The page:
by Sep 10, 2015on
Sponsorships can be a difficult area of marketing to branch into, especially if it’s your first foray. What sort of sales will you get out of a hanging banner at a school baseball game? What’s the real benefit of adding your logo to the back of a t-shirt? Or, most often, why should you choose to spend budget on a sponsorship over something more direct, like a television commercial or direct mail campaign?
We’ll explore the answers to these questions below, including the different ways your business can find value in sponsorship, what to expect from your ROI, and how to get the most out of every opportunity.
So just what is the value of a sponsorship? The answer is, like many things in marketing, different for every business. Factors include identifying what your business goals are (what you hope to get out of the sponsorship), what event or organization you choose to sponsor (are you positioning yourself in front of the right people), and how involved you are willing to be (working with the organizers to further your benefits).
We’ve put together a list of the most common, but certainly not an all extensive, list of the top benefits most companies see as a result of sponsorships of one type or another.
This is one of the leading objectives for business to business service industries, such as banking, insurance or telecommunications. With many facets of your service being similar or the same as your competitor, you need to capitalize on every potential edge you can find. By aligning yourself with successful events or organizations, you may be able to give yourself the slight edge needed to bring potential customers to your door, instead of sending them away.
Sponsoring specific topical events positions you as being an expert in that field, and gives you access to a niche demographic that you know could benefit from your product or service. An accounting firm that sponsors an all day “boot camp” for start up businesses automatically positions themselves as being an expert in accounting for start ups, plus gives them the opportunity to network with new business owners who will have an immediate need for that type of service.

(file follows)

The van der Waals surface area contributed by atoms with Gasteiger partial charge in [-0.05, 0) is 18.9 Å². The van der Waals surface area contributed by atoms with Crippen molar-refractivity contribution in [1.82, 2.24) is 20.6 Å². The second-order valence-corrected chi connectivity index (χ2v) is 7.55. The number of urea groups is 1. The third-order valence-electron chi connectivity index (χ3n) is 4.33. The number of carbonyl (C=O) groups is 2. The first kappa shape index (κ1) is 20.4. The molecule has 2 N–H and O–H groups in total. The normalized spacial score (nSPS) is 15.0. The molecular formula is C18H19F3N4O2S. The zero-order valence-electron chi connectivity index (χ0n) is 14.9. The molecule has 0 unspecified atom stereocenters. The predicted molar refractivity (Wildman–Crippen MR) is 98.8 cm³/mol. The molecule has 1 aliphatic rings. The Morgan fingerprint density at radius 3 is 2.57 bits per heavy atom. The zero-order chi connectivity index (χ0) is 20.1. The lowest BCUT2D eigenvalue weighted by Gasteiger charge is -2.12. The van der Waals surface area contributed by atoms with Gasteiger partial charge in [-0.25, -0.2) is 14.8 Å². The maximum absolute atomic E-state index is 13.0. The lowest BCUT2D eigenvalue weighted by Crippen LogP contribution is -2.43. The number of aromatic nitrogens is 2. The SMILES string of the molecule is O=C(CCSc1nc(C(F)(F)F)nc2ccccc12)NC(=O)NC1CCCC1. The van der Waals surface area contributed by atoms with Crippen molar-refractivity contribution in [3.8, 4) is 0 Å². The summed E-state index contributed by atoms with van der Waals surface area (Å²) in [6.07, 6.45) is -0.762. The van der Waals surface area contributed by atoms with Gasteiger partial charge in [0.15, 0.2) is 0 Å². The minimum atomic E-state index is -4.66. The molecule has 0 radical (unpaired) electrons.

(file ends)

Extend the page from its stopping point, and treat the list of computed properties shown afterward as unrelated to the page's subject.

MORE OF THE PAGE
Which events or organizations you choose will say a lot about your business. Sponsorships provide an excellent opportunity to introduce, change or reinforce your brand image. For example, when a financial institution sponsors a local high school sports team they are reinforcing the perception that their brand is invested in the growth and ultimate future of the community. Alternatively, if a restaurant that is known to be high end decides to sponsor an eating contest, they may be trying to realign their brand to be more casual and low key.
The hosts or planners for your chosen event will have a marketing plan that outlines how they will drum up attendance for the event. This may include interviews with local television stations, articles in relevant print media, or press releases announcing the details of the event. With the right level of sponsorship, and the right negotiating skills, you can ensure that your business receives mention in some or all of this media outreach.
You probably already know that the cost of advertising your products or services is tax deductible - but promotional expenses such as sponsorships are also deductible so long as there is a clear connection between the sponsorship and your business. Having your name listed in the event program, or being allowed to display signage, is evidence that it is a promotional effort. As always, when it comes to tax deductions and what may or may not be allowed in your state, we suggest that you speak with your accountant.
If your business is participating in social media (and really, it should be) event participation can lead to some really wonderful social media and public relations opportunities for your own business. By sharing your participation and support of the event, you can continue to grow brand loyalty among your followers, even if they are not attending the event. Press releases can also be used to announce your participation, gaining even more wide spread acknowledgement if it is picked up by the press.
Many events offer special opportunities for sponsors to network with each other. These can be get togethers or parties before or after the event, or even special access areas during the event itself. This can be a great opportunity to put yourself in front of larger businesses, or businesses that share the same demographic as you. After the event, organizers should also have a list of all attendees, which you can use to add to your own marketing lists.